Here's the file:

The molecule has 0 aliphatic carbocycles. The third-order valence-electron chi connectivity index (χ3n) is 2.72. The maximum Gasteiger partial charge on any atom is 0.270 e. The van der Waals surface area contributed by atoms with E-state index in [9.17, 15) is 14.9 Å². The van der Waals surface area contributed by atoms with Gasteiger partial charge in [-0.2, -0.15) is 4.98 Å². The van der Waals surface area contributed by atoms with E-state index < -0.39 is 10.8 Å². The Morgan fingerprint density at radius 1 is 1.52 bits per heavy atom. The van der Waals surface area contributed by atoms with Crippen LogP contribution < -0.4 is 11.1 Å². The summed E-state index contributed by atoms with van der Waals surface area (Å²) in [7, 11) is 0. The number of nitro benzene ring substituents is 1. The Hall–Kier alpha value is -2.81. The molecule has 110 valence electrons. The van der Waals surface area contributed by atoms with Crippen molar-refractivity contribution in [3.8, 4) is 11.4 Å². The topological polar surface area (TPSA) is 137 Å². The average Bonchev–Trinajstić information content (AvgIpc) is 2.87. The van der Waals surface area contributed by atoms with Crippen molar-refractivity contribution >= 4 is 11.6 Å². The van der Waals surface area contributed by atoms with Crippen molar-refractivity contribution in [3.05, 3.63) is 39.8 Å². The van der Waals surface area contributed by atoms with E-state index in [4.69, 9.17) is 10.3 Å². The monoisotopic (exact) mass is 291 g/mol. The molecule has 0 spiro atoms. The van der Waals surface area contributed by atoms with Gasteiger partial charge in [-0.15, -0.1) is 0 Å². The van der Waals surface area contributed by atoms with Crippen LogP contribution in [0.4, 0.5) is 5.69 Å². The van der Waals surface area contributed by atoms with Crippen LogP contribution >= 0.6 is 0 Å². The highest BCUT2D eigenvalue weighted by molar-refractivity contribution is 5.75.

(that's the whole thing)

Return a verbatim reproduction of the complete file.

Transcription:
The molecule has 0 aliphatic carbocycles. The third-order valence-electron chi connectivity index (χ3n) is 2.72. The maximum Gasteiger partial charge on any atom is 0.270 e. The van der Waals surface area contributed by atoms with E-state index in [9.17, 15) is 14.9 Å². The van der Waals surface area contributed by atoms with Gasteiger partial charge in [-0.2, -0.15) is 4.98 Å². The van der Waals surface area contributed by atoms with E-state index < -0.39 is 10.8 Å². The Morgan fingerprint density at radius 1 is 1.52 bits per heavy atom. The van der Waals surface area contributed by atoms with Crippen LogP contribution < -0.4 is 11.1 Å². The summed E-state index contributed by atoms with van der Waals surface area (Å²) in [7, 11) is 0. The number of nitro benzene ring substituents is 1. The Hall–Kier alpha value is -2.81. The molecule has 110 valence electrons. The van der Waals surface area contributed by atoms with Crippen molar-refractivity contribution in [3.8, 4) is 11.4 Å². The topological polar surface area (TPSA) is 137 Å². The average Bonchev–Trinajstić information content (AvgIpc) is 2.87. The van der Waals surface area contributed by atoms with Crippen molar-refractivity contribution >= 4 is 11.6 Å². The van der Waals surface area contributed by atoms with Crippen molar-refractivity contribution in [3.05, 3.63) is 39.8 Å². The van der Waals surface area contributed by atoms with E-state index in [4.69, 9.17) is 10.3 Å². The monoisotopic (exact) mass is 291 g/mol. The molecule has 0 spiro atoms. The van der Waals surface area contributed by atoms with Gasteiger partial charge in [-0.15, -0.1) is 0 Å². The van der Waals surface area contributed by atoms with Crippen LogP contribution in [0.4, 0.5) is 5.69 Å². The van der Waals surface area contributed by atoms with Crippen LogP contribution >= 0.6 is 0 Å². The highest BCUT2D eigenvalue weighted by molar-refractivity contribution is 5.75.